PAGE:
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Not much to report this month. It must be poets’ summer recess or something. Anyway here’s your round-up.

The heir to the throne is in need of an ode.

Traditionally, the UK’s poet laureate would greet the arrival of an heir to the throne with a new poem. But Carol Ann Duffy was on holiday when His Royal Highness Prince George of Cambridge was born.

Fortunately, The Guardian stepped in and invited readers to write their own poems “fit for a prince.” You can read these here.


Prince George of Cambridge with his mother
[Source: Wikimedia Commons © Surtsicna]

There’s a poetry-writing mass killer in Japan

The bodies of five people were found in a tiny mountain village in Japan after two houses were burnt to the ground.

A haiku was found stuck to the window in the home of a 63-year old villager, which read: “Setting a fire – smoke gives delight – to a country fellow.” The man is now being sought by police.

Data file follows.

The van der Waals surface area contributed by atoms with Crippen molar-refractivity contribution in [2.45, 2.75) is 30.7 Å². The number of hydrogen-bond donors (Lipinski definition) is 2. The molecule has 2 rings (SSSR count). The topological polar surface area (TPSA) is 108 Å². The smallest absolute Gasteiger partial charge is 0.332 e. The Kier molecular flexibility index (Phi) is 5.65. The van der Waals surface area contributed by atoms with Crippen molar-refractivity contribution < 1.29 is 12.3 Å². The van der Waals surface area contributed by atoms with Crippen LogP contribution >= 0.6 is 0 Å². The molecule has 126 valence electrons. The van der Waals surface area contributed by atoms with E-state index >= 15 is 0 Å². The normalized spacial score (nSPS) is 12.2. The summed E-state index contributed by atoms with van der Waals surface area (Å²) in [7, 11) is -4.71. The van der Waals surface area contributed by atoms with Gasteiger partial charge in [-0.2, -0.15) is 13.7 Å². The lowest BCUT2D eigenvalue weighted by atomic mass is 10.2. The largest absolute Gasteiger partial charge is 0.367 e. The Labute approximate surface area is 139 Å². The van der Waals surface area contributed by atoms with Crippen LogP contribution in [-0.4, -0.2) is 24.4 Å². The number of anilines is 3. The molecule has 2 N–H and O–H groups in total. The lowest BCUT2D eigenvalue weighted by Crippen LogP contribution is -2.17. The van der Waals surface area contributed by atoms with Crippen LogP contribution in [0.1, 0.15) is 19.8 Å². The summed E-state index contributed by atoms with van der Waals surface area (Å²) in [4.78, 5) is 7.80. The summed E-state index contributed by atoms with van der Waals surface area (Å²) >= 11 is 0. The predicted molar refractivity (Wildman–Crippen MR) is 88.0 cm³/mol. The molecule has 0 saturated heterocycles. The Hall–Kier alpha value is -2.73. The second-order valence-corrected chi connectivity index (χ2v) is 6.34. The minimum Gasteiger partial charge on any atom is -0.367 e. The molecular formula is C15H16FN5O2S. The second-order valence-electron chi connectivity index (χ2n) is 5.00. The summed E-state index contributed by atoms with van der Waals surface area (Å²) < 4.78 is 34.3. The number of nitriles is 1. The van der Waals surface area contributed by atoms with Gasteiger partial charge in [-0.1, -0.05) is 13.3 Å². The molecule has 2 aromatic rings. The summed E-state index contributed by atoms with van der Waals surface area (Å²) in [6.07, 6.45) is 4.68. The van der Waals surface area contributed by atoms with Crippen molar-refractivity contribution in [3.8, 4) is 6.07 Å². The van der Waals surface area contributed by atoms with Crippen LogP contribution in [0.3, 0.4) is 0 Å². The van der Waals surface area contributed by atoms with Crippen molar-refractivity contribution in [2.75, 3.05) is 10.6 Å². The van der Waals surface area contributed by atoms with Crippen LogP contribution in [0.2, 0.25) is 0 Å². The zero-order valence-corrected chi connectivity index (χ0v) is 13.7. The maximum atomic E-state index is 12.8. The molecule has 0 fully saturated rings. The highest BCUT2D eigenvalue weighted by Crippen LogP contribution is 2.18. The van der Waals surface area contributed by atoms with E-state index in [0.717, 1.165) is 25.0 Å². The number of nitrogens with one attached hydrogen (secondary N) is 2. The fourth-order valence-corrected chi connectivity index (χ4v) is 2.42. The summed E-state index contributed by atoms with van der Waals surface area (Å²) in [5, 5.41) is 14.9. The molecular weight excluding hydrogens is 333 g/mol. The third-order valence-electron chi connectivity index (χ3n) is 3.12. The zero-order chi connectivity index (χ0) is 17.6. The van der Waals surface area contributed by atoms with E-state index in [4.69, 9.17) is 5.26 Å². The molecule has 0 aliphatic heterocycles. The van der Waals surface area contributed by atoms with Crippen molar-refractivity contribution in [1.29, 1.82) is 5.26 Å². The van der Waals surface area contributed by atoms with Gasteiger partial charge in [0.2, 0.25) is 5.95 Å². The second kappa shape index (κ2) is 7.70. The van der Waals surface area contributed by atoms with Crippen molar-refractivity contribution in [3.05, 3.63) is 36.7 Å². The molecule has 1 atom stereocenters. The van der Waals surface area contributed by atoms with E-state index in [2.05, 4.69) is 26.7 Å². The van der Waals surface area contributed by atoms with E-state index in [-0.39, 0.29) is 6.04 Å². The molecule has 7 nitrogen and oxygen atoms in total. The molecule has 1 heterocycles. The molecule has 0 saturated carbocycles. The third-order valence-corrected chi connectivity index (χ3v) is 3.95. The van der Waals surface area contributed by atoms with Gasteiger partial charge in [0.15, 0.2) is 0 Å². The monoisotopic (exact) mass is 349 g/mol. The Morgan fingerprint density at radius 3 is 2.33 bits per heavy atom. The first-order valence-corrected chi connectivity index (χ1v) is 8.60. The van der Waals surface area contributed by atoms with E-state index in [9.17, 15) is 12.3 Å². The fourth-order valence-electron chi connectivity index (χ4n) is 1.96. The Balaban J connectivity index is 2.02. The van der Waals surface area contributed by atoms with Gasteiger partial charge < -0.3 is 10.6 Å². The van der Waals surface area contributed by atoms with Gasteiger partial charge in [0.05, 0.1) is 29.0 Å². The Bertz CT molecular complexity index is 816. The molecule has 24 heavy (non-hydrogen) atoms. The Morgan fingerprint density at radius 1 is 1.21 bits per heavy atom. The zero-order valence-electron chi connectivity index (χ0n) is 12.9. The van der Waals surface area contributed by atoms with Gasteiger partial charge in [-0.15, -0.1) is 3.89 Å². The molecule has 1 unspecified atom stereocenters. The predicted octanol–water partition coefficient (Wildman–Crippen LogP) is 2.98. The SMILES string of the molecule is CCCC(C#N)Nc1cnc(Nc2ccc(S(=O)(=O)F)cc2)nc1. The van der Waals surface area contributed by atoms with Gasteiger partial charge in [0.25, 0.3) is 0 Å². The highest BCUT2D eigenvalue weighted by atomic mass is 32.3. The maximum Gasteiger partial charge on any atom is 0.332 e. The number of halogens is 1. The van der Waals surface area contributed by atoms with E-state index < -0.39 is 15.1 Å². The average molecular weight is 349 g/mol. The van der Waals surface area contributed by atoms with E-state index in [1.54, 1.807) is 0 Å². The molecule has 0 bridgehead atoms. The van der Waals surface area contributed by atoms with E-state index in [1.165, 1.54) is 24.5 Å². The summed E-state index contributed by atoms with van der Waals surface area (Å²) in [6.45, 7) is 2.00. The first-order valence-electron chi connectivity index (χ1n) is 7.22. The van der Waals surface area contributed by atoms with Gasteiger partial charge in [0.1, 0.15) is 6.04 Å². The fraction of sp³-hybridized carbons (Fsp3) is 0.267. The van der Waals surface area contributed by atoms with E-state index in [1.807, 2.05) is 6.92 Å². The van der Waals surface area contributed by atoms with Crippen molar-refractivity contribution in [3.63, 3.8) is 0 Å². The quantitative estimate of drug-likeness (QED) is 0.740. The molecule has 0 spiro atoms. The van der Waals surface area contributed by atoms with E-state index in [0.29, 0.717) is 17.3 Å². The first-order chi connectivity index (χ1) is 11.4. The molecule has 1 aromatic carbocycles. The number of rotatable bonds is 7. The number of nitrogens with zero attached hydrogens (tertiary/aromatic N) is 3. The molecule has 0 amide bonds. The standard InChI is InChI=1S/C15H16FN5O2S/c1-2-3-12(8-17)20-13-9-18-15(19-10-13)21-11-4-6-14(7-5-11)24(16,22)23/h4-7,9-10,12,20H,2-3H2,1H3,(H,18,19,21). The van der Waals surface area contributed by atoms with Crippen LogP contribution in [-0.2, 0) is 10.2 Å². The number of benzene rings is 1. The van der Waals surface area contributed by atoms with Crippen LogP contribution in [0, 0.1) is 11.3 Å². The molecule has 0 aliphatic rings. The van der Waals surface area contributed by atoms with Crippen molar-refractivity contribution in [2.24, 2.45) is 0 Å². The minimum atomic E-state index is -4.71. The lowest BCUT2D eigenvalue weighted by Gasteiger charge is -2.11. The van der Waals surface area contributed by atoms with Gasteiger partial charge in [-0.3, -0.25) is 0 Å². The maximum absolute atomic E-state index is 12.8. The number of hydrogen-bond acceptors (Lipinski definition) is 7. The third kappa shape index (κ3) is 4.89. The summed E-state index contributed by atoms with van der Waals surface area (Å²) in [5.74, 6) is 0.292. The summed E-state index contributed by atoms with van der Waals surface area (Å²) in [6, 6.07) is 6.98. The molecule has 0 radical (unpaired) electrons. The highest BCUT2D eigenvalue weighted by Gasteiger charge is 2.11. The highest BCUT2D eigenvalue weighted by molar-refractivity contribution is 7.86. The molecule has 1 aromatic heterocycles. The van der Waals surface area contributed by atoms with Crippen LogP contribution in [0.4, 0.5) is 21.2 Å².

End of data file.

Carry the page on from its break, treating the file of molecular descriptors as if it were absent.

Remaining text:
Google has inadvertently expanded its empire into the world of poetry-writing.

The Independent reported on Google Poetics, the quirky phenomenon where Google predicts your search terms and creates “Google poems” as a result.

This unusual facet of Google was first stumbled upon by Sampsa Nuoti. Here’s an example:


[Source: Google Poetics]

Who wants to read a rape joke?

The US poet Patricia Lockwood has written a poem called Rape Joke which has gone viral. It begins:

“The rape joke is that you were 19 years old. / The rape joke is that he was your boyfriend.”

The poem, as you’ve probably guessed, isn’t a joke. It’s about what it’s liked to be raped. It’s an essential read. Within hours of being posted it has received over 10,000 ‘likes’ on Facebook.


Book Releases

Last but not least, a couple of highlights from the poetry books published during July.